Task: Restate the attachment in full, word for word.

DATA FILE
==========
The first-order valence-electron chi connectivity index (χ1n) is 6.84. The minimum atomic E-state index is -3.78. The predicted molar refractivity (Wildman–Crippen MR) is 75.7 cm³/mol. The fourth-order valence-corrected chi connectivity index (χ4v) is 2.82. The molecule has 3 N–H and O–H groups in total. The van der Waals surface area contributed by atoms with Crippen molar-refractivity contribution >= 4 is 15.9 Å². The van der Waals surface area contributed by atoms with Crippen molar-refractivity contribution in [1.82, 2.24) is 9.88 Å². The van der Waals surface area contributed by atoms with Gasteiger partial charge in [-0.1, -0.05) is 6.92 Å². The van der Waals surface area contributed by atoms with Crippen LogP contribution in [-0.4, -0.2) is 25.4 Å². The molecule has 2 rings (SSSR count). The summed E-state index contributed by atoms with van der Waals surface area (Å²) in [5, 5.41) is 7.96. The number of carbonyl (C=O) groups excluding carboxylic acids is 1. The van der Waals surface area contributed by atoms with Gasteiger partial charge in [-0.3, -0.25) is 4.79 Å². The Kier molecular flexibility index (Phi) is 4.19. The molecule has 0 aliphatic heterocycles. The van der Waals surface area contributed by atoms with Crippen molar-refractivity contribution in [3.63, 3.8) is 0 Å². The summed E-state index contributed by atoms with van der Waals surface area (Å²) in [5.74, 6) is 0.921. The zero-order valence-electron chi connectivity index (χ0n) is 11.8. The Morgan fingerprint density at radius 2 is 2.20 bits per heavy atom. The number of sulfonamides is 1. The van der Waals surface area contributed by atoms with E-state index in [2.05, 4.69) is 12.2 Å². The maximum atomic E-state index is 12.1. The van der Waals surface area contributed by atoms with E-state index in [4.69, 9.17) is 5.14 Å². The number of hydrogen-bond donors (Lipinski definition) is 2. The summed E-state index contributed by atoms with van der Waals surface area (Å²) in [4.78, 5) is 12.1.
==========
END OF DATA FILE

The first-order valence-electron chi connectivity index (χ1n) is 6.84. The minimum atomic E-state index is -3.78. The predicted molar refractivity (Wildman–Crippen MR) is 75.7 cm³/mol. The fourth-order valence-corrected chi connectivity index (χ4v) is 2.82. The molecule has 3 N–H and O–H groups in total. The van der Waals surface area contributed by atoms with Crippen molar-refractivity contribution >= 4 is 15.9 Å². The van der Waals surface area contributed by atoms with Crippen molar-refractivity contribution in [1.82, 2.24) is 9.88 Å². The van der Waals surface area contributed by atoms with Gasteiger partial charge in [-0.1, -0.05) is 6.92 Å². The van der Waals surface area contributed by atoms with Crippen LogP contribution in [-0.4, -0.2) is 25.4 Å². The molecule has 2 rings (SSSR count). The summed E-state index contributed by atoms with van der Waals surface area (Å²) in [5, 5.41) is 7.96. The number of carbonyl (C=O) groups excluding carboxylic acids is 1. The van der Waals surface area contributed by atoms with Gasteiger partial charge in [-0.3, -0.25) is 4.79 Å². The Kier molecular flexibility index (Phi) is 4.19. The molecule has 0 aliphatic heterocycles. The van der Waals surface area contributed by atoms with Crippen molar-refractivity contribution in [3.63, 3.8) is 0 Å². The summed E-state index contributed by atoms with van der Waals surface area (Å²) in [5.74, 6) is 0.921. The zero-order valence-electron chi connectivity index (χ0n) is 11.8. The Morgan fingerprint density at radius 2 is 2.20 bits per heavy atom. The number of sulfonamides is 1. The van der Waals surface area contributed by atoms with E-state index in [2.05, 4.69) is 12.2 Å². The maximum atomic E-state index is 12.1. The van der Waals surface area contributed by atoms with E-state index in [4.69, 9.17) is 5.14 Å². The number of hydrogen-bond donors (Lipinski definition) is 2. The summed E-state index contributed by atoms with van der Waals surface area (Å²) in [4.78, 5) is 12.1.